The second half of the book is definitely better than the first. The creeping dread of the plague, the way some areas of society collapse but others stay surprisingly strong, the human ability to hope, love and find joy even as it is doomed. We start getting more of the modern day narrator comparing the horrors he is describing with the horrors to come and we know that everything is going to fall apart, that Lionel will become the last man. 

The very best sequence of the book has Lionel in London, wandering the streets as the plague has had everything in its grip. He wanders into a pub but it is too noisy and gaudy and the smiles are plastered on by drink so he goes to a theatre. There, they are playing Macbeth but the highly strung mood of the audience mean that the weeps and wails keep coming in and strange times. Lionel goes to a church where there is the beautiful sound of a choir, it feels him up with calm but just as it does, one of the choirboys drops dead of plague and is hurriedly pushes into an open crypt. Then he steps outside and finds the peace he was searching for in the beauty of the stars and heavens.

Mary Shelley is very good at describing the depression that leads to suicide as, “monotonous, lethargic sense of unchanging misery” rather than anything magic. She is also very good at finding moments of beauty, in music and the natural world which give the characters respite from the tragedy around them - though it’s not long till Lionel reflects that it is nature or God who has determined that the human race die. It’s a book full of interesting ideas about the salve of imagination and its limitations, the pleasure and pain of nature, and the way human relationships are both what makes us strongest and what weakens us most of all.

So many interesting ideas, formulated as so many engaging story moments, expressed in such dull, plodding prose. It’s not that the book is old, I’ve read many old books but they were not as stilted as this. There are similes piles on eight high, where the last seven tell you no more than the first. Nothing is referred to directly, a plant is called the, “divine infoliations of the spirit of beauty”. The chapters are so very long.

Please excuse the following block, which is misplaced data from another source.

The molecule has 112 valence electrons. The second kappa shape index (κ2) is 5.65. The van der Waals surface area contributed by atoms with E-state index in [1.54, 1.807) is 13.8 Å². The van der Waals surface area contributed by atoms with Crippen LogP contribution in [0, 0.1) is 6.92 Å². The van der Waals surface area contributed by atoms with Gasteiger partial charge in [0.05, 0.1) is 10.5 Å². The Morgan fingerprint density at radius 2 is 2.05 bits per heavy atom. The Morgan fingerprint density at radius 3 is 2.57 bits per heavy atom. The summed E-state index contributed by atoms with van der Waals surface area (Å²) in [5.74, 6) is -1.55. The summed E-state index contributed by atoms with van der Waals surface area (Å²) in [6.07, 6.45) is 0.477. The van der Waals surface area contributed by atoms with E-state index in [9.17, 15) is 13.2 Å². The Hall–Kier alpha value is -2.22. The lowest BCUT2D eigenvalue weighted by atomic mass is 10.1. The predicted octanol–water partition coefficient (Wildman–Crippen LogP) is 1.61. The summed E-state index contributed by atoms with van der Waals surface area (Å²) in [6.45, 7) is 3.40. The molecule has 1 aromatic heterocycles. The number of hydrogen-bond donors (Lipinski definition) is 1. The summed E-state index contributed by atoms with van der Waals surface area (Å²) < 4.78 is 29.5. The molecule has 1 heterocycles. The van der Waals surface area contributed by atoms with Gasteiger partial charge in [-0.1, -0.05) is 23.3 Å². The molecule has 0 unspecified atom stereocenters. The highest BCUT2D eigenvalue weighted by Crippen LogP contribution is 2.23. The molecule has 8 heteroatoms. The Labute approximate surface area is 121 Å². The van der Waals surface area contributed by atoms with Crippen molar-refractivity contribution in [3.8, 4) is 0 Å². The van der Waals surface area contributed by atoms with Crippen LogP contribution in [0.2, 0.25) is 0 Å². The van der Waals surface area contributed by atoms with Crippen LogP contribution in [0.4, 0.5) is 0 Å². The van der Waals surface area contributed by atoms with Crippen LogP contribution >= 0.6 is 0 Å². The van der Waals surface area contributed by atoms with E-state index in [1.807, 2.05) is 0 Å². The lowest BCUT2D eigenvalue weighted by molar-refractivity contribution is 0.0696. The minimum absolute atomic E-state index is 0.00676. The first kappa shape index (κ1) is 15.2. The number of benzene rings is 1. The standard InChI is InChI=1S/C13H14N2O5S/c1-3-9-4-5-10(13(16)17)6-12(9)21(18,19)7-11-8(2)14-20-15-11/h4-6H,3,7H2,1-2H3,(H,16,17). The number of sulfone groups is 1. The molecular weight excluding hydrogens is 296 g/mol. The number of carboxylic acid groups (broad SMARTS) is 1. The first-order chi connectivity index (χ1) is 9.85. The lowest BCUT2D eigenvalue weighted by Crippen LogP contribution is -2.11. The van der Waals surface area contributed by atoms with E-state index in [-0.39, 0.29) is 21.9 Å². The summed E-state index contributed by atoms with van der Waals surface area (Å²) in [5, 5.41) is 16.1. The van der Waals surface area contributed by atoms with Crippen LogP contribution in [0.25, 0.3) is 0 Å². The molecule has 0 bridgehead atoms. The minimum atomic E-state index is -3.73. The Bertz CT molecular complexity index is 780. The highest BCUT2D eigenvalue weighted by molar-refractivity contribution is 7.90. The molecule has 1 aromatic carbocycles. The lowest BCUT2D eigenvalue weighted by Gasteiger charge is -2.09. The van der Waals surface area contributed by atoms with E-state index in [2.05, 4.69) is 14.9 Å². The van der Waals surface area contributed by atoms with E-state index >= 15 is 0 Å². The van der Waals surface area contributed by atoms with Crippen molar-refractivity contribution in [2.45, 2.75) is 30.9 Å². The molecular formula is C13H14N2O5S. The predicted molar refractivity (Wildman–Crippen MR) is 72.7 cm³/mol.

What’s more, for writing that is so wordy, it isn’t lush but seems slapdash if anything. Raymond returns to Greece where he is a hero and mothers train their children to “lisp his name”. Aside the notion of cute lisping children being a cliché by this time, Raymond is a pretty hard word to lisp. I suppose they could have weak ‘r’ and say ‘Waymond’, is that a lisp? If it’s not then it’s impossible.  This chapter must have annoyed me because I also wrote down a phrase describing a small boat crossing, “the vexed Pacific”. I know the Pacific is the name of the ocean and if it’s choppy it may well be called ‘vexed’ but pacific also means calm so a ‘vexed Pacific’ sounds almost contradictory. 

There were a lot of moments like this in the book. A child remained three for five years of the story, I suppose she always pictured him as such despite the moving timeframe of the book. As the plague parts continue, people dying are often described as being ‘asleep’ but this did mean that when two important characters fell asleep, I briefly thought they had died. 

It’s a shame, because this book is full of great ideas but it has to wrestle with such stodgy prose that the book is not what it could have been.

No comments:

Post a Comment